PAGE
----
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A Comparison Of The Protagonists’ Character Development In Salinger’s The Catcher In The Rye And Franny And Zooey

2083 words - 9 pages

Director Robert Zemeckis once stated, “We don't function well as human beings when we're in isolation.” This quotation pertains to the protagonists in both The Catcher in the Rye and Franny and Zooey by J. D. Salinger. Both protagonists overcome estrangement when they learn from their siblings the underlying reason behind their feelings of isolation. In The Catcher in the Rye, Holden Caulfield fails to form a connection with others at Pencey Prep and escapes to New York City in an attempt to overcome his alienation. Similarly, in Franny and Zooey, Franny Glass seeks religion to cope with her social isolation at college. Initially, both characters are isolated from their peers because their ...view middle of the document...

Ackley has unpleasant habits and insecurities that Holden finds irritating, and Holden notices he has been unable to hold a normal conversation with him, without seeing Ackley “picking at his pimples” (Catcher 37). Holden’s closest acquaintances all have distinct personalities that he despises. The contrast between Ackley's and Stradlater's personalities puts Holden in a difficult situation because he does not feel a sense of belonging to either social group; he is neither as arrogant and popular as Stradlater, nor as repulsive and unpleasant as Ackley. Holden's inability to change his dogmatic and judgmental attitude toward his roommates makes him unable to connect with his two acquaintences, and this contributes to his feelings of isolation and loneliness. Similarly, in Franny and Zooey, Franny becomes increasingly isolated as a result of her misgivings about college. While at a restaurant with her boyfriend, Franny criticizes her professors for letting “section men,” who are graduate students with “little button-down-collar shirt[s] and striped tie[s],” take over their classes when they are away (Franny 14-15). She insists that these men are “running around ruining things for people” by being overly pompous, and by improperly teaching literature (Franny 15). Her negative feelings about her peers causes her to lose interest in learning. She greatly dislikes and despises the section men’s methods of teaching, as their arrogant attitudes degrade her experiences with literature. Furthermore, she describes her peers to be akin to Wally Campbell, who mindlessly conforms to society and whose actions are “meaningless and – sad-making” (Franny 26). Like Holden, Franny also feels that the students are uninteresting and do not appeal to her personality, which makes her feel like an outsider. Her judgmental rant about the similarities of everyone around her, and her own notion that she is unique and superior in some way, shows how the school environment contributes to her inability to connect with others. As a result, both characters struggle to connect with their peers and subsequently feel isolated from everyone because they cannot overcome their judgmental attitudes.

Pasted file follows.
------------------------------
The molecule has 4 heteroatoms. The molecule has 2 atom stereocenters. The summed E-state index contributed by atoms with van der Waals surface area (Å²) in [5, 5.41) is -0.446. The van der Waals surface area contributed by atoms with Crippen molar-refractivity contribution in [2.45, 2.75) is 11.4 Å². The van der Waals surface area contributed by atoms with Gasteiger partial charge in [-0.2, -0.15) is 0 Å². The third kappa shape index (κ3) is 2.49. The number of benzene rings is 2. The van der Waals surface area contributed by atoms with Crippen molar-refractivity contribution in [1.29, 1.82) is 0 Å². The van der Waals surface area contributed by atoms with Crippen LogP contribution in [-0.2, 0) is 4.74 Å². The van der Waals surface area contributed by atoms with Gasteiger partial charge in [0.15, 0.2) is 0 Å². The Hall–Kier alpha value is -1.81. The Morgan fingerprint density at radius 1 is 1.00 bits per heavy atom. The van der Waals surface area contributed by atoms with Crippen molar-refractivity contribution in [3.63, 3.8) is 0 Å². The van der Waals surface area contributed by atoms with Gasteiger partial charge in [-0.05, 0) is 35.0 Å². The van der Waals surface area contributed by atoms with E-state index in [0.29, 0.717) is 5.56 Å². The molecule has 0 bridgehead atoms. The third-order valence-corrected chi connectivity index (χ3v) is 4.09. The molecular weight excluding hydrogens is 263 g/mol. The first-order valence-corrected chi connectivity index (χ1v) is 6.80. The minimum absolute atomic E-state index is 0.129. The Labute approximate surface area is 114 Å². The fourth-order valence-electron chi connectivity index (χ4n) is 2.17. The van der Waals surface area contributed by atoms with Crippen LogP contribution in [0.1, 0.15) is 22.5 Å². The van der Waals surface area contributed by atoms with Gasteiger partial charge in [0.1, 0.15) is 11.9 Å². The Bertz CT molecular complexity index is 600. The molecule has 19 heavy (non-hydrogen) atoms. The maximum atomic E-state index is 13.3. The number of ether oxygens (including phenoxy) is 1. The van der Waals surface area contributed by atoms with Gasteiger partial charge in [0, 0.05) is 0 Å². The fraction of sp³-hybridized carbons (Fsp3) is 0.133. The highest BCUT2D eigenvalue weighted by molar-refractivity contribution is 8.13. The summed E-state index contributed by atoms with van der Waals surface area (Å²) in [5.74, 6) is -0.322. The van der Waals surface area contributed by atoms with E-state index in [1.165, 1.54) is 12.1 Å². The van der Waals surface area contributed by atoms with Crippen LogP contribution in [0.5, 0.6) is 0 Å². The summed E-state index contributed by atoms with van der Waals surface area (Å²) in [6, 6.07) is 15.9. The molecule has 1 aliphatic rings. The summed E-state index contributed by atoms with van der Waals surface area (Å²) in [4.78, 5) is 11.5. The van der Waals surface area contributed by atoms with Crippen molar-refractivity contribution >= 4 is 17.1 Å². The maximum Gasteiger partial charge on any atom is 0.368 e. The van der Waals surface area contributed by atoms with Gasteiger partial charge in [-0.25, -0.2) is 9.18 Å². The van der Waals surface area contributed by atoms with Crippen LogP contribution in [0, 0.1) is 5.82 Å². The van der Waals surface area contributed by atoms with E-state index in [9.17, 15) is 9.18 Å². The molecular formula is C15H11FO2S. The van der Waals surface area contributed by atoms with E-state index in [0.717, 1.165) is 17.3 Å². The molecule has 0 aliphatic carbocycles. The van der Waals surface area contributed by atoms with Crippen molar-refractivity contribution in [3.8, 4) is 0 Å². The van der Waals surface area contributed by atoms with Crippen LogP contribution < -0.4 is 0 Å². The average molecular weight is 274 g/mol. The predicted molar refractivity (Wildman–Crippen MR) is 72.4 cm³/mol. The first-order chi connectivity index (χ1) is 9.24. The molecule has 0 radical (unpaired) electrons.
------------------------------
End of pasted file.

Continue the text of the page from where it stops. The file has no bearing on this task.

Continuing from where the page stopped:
As each novel progresses, both protagonists seek instant pleasure in attempt to escape from their isolation, but their desperation for comfort leads to their deteriorating health. Holden attempts to escape his feelings of alienation by going to New York City, but in his desperate attempt to connect with others, his overall health worsens. Struggling with his loneliness, he reluctantly agrees to have a prostitute come to his room at the hotel: “I was feeling so depressed I didn’t even think” (Catcher 91). Holden’s desperation has made him travel from Pencey Prep, in Pennsylvania, all the way to New York City to escape his feeling of isolation from his fellow students. Even though it goes against his moral values about sex, he desperately reaches out to anyone who might be willing to ease...

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